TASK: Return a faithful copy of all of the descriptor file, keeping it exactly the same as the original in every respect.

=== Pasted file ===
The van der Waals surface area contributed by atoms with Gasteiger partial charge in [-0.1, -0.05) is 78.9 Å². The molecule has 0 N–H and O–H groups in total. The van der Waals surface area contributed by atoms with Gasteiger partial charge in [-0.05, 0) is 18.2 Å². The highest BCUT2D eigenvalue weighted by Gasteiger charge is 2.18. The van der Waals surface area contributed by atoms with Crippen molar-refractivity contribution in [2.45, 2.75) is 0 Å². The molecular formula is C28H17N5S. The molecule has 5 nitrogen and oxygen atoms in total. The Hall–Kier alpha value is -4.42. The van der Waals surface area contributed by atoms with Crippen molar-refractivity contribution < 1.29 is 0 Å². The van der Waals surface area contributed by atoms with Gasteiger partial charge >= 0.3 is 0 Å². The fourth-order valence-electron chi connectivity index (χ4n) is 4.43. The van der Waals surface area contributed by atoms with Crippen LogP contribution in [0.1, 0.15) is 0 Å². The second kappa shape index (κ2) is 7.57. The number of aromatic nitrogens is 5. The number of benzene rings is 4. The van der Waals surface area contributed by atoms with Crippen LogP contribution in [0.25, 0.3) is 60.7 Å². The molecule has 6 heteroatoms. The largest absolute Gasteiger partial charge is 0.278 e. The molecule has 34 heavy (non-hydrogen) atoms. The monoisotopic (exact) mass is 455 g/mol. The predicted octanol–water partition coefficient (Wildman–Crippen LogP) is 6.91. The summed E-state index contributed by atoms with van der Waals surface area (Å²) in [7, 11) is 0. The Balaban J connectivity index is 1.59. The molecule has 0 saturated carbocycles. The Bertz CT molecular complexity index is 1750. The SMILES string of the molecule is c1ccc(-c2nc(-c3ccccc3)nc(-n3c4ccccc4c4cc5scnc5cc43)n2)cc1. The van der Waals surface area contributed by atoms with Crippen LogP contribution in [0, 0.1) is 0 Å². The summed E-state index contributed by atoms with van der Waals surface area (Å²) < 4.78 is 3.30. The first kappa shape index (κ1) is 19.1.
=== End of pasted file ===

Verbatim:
The van der Waals surface area contributed by atoms with Gasteiger partial charge in [-0.1, -0.05) is 78.9 Å². The molecule has 0 N–H and O–H groups in total. The van der Waals surface area contributed by atoms with Gasteiger partial charge in [-0.05, 0) is 18.2 Å². The highest BCUT2D eigenvalue weighted by Gasteiger charge is 2.18. The van der Waals surface area contributed by atoms with Crippen molar-refractivity contribution in [2.45, 2.75) is 0 Å². The molecular formula is C28H17N5S. The molecule has 5 nitrogen and oxygen atoms in total. The Hall–Kier alpha value is -4.42. The van der Waals surface area contributed by atoms with Crippen molar-refractivity contribution < 1.29 is 0 Å². The van der Waals surface area contributed by atoms with Gasteiger partial charge >= 0.3 is 0 Å². The fourth-order valence-electron chi connectivity index (χ4n) is 4.43. The van der Waals surface area contributed by atoms with Crippen LogP contribution in [0.1, 0.15) is 0 Å². The second kappa shape index (κ2) is 7.57. The number of aromatic nitrogens is 5. The number of benzene rings is 4. The van der Waals surface area contributed by atoms with Crippen LogP contribution in [0.25, 0.3) is 60.7 Å². The molecule has 6 heteroatoms. The largest absolute Gasteiger partial charge is 0.278 e. The molecule has 34 heavy (non-hydrogen) atoms. The monoisotopic (exact) mass is 455 g/mol. The predicted octanol–water partition coefficient (Wildman–Crippen LogP) is 6.91. The summed E-state index contributed by atoms with van der Waals surface area (Å²) in [7, 11) is 0. The Balaban J connectivity index is 1.59. The molecule has 0 saturated carbocycles. The Bertz CT molecular complexity index is 1750. The SMILES string of the molecule is c1ccc(-c2nc(-c3ccccc3)nc(-n3c4ccccc4c4cc5scnc5cc43)n2)cc1. The van der Waals surface area contributed by atoms with Crippen LogP contribution in [0, 0.1) is 0 Å². The summed E-state index contributed by atoms with van der Waals surface area (Å²) < 4.78 is 3.30. The first kappa shape index (κ1) is 19.1.